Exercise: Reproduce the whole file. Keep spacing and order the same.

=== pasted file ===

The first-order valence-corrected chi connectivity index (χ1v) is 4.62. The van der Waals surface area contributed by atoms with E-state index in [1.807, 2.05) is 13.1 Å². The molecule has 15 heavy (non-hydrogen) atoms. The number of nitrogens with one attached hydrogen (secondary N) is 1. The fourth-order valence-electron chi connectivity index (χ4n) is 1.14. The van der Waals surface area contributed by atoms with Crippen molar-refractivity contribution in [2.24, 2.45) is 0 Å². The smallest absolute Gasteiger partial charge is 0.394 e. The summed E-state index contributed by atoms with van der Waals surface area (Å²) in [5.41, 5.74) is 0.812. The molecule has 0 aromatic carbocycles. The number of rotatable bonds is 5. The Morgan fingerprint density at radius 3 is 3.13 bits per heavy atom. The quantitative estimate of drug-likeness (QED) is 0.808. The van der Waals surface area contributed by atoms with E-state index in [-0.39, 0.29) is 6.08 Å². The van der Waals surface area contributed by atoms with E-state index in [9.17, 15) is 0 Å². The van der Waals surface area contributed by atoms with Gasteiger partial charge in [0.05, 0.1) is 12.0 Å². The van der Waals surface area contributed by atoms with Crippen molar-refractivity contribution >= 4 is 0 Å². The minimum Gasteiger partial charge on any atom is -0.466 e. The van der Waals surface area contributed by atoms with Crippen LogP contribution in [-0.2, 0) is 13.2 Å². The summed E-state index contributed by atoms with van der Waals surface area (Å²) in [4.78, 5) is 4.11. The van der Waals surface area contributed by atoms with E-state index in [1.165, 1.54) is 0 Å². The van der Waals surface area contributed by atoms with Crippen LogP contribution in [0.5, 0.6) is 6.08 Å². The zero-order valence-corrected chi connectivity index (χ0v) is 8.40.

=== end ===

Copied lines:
The first-order valence-corrected chi connectivity index (χ1v) is 4.62. The van der Waals surface area contributed by atoms with E-state index in [1.807, 2.05) is 13.1 Å². The molecule has 15 heavy (non-hydrogen) atoms. The number of nitrogens with one attached hydrogen (secondary N) is 1. The fourth-order valence-electron chi connectivity index (χ4n) is 1.14. The van der Waals surface area contributed by atoms with Crippen molar-refractivity contribution in [2.24, 2.45) is 0 Å². The smallest absolute Gasteiger partial charge is 0.394 e. The summed E-state index contributed by atoms with van der Waals surface area (Å²) in [5.41, 5.74) is 0.812. The molecule has 0 aromatic carbocycles. The number of rotatable bonds is 5. The Morgan fingerprint density at radius 3 is 3.13 bits per heavy atom. The quantitative estimate of drug-likeness (QED) is 0.808. The van der Waals surface area contributed by atoms with E-state index in [-0.39, 0.29) is 6.08 Å². The van der Waals surface area contributed by atoms with E-state index in [9.17, 15) is 0 Å². The van der Waals surface area contributed by atoms with Gasteiger partial charge in [0.05, 0.1) is 12.0 Å². The van der Waals surface area contributed by atoms with Crippen molar-refractivity contribution >= 4 is 0 Å². The minimum Gasteiger partial charge on any atom is -0.466 e. The van der Waals surface area contributed by atoms with Crippen LogP contribution in [-0.2, 0) is 13.2 Å². The summed E-state index contributed by atoms with van der Waals surface area (Å²) in [4.78, 5) is 4.11. The van der Waals surface area contributed by atoms with E-state index in [1.165, 1.54) is 0 Å². The van der Waals surface area contributed by atoms with Crippen LogP contribution in [0.5, 0.6) is 6.08 Å². The zero-order valence-corrected chi connectivity index (χ0v) is 8.40.